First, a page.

The Assistant Commissioner of the London Metropolitan Police, John Yates, followed the fate of his boss on Monday 18th July 2011 when he resigned from his post. The news fuelled afternoon questions in the House of Commons where Theresa May, the Home Secretary, was forced to update her statement to MPs and faced a barrage of questioning from the opposition.
In a statement, AC Yates defended his reputation and integrity:
“I have acted with complete integrity and my conscience is clear. I look forward to the future Judge-led inquiry where my role will be examined in a proper and calmer environment and where my actions will be judged on the evidence rather than on innuendo and speculation as they are at present.”
The maelstrom surrounding news that tabloid journalists and Met police officers enjoyed relationships amounting to a conflict of interest has even led to insinuations about the position of the UK Prime Minister and Rupert Murdoch.
The UK Prime Minister is being attacked by Labour politicians for playing down suggestions that there is any parallel between the two police officers’ resignations for hiring Neil Wallis, the former deputy editor of News of the World, and David Cameron’s own position in hiring Andy Coulson, the former editor of News of the World.
Rupert Murdoch, meanwhile, is facing the innuendo of the only other major player in the UK media market – the BBC. A recent report in the Beeb used a classicly underhand tactic of publishing a denial: “News Corporation has denied reports it was holding a meeting to discuss a replacement for Rupert Murdoch as CEO of the company”.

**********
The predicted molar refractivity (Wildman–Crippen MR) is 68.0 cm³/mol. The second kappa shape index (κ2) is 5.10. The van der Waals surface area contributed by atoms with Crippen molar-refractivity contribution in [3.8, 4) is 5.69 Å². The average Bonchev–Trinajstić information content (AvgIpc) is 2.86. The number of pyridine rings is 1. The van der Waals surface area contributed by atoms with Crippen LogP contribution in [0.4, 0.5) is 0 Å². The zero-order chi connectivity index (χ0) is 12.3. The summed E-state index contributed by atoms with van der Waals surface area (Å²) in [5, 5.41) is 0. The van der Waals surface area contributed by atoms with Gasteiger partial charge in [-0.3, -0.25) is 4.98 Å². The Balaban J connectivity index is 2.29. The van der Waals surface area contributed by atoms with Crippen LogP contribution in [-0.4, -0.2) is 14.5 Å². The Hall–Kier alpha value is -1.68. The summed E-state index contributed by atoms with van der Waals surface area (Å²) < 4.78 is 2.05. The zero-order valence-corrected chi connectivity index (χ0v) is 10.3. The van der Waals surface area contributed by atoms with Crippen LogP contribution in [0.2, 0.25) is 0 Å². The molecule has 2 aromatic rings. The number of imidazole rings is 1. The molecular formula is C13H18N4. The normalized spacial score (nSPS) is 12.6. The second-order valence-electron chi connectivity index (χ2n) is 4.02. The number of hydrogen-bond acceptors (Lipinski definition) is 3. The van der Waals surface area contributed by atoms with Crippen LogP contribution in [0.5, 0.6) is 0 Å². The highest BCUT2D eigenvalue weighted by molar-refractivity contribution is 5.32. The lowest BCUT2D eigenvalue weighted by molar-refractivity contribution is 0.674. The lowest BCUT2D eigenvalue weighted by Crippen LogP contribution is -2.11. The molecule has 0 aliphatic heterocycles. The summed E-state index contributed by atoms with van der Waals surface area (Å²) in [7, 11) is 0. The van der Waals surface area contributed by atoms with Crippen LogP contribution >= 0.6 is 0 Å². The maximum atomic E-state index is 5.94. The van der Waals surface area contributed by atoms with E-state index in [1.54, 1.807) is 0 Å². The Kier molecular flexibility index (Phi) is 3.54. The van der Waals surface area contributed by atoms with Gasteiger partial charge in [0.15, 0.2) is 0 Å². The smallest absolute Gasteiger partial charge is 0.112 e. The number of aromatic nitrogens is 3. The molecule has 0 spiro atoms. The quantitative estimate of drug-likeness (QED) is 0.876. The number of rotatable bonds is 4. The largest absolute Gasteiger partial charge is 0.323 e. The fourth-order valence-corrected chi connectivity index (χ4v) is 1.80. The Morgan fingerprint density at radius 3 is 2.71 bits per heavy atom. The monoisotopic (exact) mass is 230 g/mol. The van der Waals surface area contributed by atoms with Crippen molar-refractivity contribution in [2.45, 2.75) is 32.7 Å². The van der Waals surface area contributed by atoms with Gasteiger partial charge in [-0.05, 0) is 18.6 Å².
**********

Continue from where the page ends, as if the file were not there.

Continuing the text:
The NewsCorp chief, his son and Rebekah Brooks – who was arrested on Sunday – will all answer questions in Parliament at a select committee hearing on Tuesday afternoon.
Further revelations about the role of another News of The World executive, Alex Marunchak, who worked as a freelance Ukrainian-language interpreter at the Met police, have resulted in the Met Police issuing a statement saying that their language services department is now looking into the matter.
The resignation of Commissioner Sir Paul Stephenson on Sunday had rocked Westminster and the stability of the UK’s largest police force. The immediate resignation of his deputy, however, created chaos in the leadership of the UK’s security forces.
The Home Secretary had already been undermined by the revelation that Sir Paul felt unable to disclose a conflict of interest during Operation Weeting because of the Prime Minister’s close relationship with Andy Coulson, who still visited David Cameron’s weekend home as a friend after leaving his post in Downing Street.